Brazzaville Beach Summary & Study Guide

This Study Guide consists of approximately 34 pages of chapter summaries, quotes, character analysis, themes, and more - everything you need to sharpen your knowledge of Brazzaville Beach.
This section contains 508 words
(approx. 2 pages at 400 words per page)
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Brazzaville Beach Summary & Study Guide Description

Brazzaville Beach Summary & Study Guide includes comprehensive information and analysis to help you understand the book. This study guide contains the following sections:

This detailed literature summary also contains Topics for Discussion and a Free Quiz on Brazzaville Beach by William Boyd (writer).

To read Brazzaville Beach, one must first accept and become comfortable with a complete fluidity of time, as Hope Clearwater tells her story. In fact, the tale involves three large parts of Hope's life: her educational training and marriage to a brilliant mathematician, John Clearwater; her life after his death as a research scientist and part of an ongoing study of chimpanzees in the Congo; and her current state of inertia, living in a beach house and completing rather mundane tasks to support herself as she attempts to sort out the purpose of her life and the possible path of its next phase. Hope moves the reader back and forth among these three existences, and the work at first seems to lack essential continuity. As one becomes accustomed to these "time travels," however, the novel becomes a piece of art, into which all of Hope's experiences merge into central themes.

As a young graduate student, Hope becomes infatuated with a newly-arrived mathematician, John Clearwater. She pursues him ardently and they marry quite quickly. Hope finishes her doctorate and takes a part-time position chronicling the plant life on an old estate near London. John immerses himself in his work, gradually becoming less and less rational, as is often the tragic case with genius. Eventually, Hope must extricate herself from the marriage and does so without great sadness. John descends deeper into insanity, ultimately committing suicide. The next phase of her life entails the work at Grosso Arvore, as a team member of a group of researchers, observing chimpanzee behavior and contributing to the final book of Eugene Mallabar, the pre-eminent scholar on chimpanzees.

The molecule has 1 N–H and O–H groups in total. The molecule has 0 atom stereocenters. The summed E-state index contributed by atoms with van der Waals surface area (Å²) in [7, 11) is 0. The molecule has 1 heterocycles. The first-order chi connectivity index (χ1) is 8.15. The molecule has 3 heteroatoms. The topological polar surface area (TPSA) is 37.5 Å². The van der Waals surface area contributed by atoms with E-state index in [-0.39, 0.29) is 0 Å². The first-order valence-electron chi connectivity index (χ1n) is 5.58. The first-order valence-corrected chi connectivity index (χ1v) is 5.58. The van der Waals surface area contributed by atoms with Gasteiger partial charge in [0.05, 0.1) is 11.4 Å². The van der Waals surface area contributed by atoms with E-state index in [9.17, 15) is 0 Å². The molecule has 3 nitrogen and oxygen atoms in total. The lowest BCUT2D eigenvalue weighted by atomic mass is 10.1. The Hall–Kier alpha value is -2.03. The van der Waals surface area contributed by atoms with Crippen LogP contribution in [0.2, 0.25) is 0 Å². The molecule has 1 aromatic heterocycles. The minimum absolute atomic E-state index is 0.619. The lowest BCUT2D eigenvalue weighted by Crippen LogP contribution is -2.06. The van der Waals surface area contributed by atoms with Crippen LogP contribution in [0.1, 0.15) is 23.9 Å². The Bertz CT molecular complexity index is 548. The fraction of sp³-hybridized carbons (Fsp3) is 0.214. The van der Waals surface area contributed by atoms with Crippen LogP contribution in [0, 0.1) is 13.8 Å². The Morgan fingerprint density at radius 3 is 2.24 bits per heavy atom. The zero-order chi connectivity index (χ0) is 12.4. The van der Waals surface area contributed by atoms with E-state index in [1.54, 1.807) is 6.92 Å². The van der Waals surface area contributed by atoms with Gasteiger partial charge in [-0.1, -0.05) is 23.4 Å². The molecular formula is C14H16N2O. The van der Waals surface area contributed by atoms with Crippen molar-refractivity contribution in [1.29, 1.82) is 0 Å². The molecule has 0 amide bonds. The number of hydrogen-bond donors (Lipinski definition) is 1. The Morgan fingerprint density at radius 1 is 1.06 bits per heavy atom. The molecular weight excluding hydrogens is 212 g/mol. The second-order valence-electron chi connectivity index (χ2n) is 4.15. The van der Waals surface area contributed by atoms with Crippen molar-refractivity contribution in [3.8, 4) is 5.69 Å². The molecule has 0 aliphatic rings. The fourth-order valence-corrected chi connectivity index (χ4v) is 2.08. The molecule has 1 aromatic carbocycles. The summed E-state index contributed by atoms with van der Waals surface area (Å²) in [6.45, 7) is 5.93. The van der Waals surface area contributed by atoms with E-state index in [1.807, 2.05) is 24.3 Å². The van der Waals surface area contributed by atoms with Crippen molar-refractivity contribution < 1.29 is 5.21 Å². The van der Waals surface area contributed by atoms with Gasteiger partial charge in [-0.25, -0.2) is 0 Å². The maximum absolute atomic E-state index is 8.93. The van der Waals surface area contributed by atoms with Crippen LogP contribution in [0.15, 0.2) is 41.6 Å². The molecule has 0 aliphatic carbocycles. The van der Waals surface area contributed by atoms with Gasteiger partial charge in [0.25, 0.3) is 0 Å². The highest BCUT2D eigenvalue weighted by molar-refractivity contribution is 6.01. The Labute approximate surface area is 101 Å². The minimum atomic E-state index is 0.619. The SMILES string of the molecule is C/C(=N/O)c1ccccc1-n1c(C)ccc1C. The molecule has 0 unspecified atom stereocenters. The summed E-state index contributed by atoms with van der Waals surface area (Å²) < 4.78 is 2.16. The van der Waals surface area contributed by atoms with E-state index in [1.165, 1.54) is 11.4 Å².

During the Grosso Arvore period, Hope discovers that chimp behavior is not always as Mallabar has portrayed it. While he has long ago concluded that chimps in the wild are non-aggressive, Hope witnesses violence, attacks, murders, infanticide and cannibalism among two groups of chimps that have divided themselves, living apart from one another. Hope's efforts to convince Mallabar are met with resistance and anger, and she is forced to remain mute, so that his research and conclusions remain intact. Secretly, she keeps he own journals of the events, however, and writes an article for publication, negating the conclusion that chimpanzees are peaceful creatures. After a frightful and violent confrontation with Mallabar, Hope leaves the research project and takes up residence in a small beach house close to town.

The final phase of Hope's life is the present, living in a beach house purchased by a lover who has now disappeared but, who, as well, was not honest with her about his own past. She suspects he may still be alive and may one day reappear. Her daily routine is now filled with leisure, as she engages in translation work for another male friend and performs some perfunctory tasks for the Grosso Arvore project. She is "sorting out" her life, as she says, in order to determine what constitutes a purpose and true tranquility. The reader gains no sense that Hope has drawn any firm conclusions at the novel's end.

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This section contains 508 words
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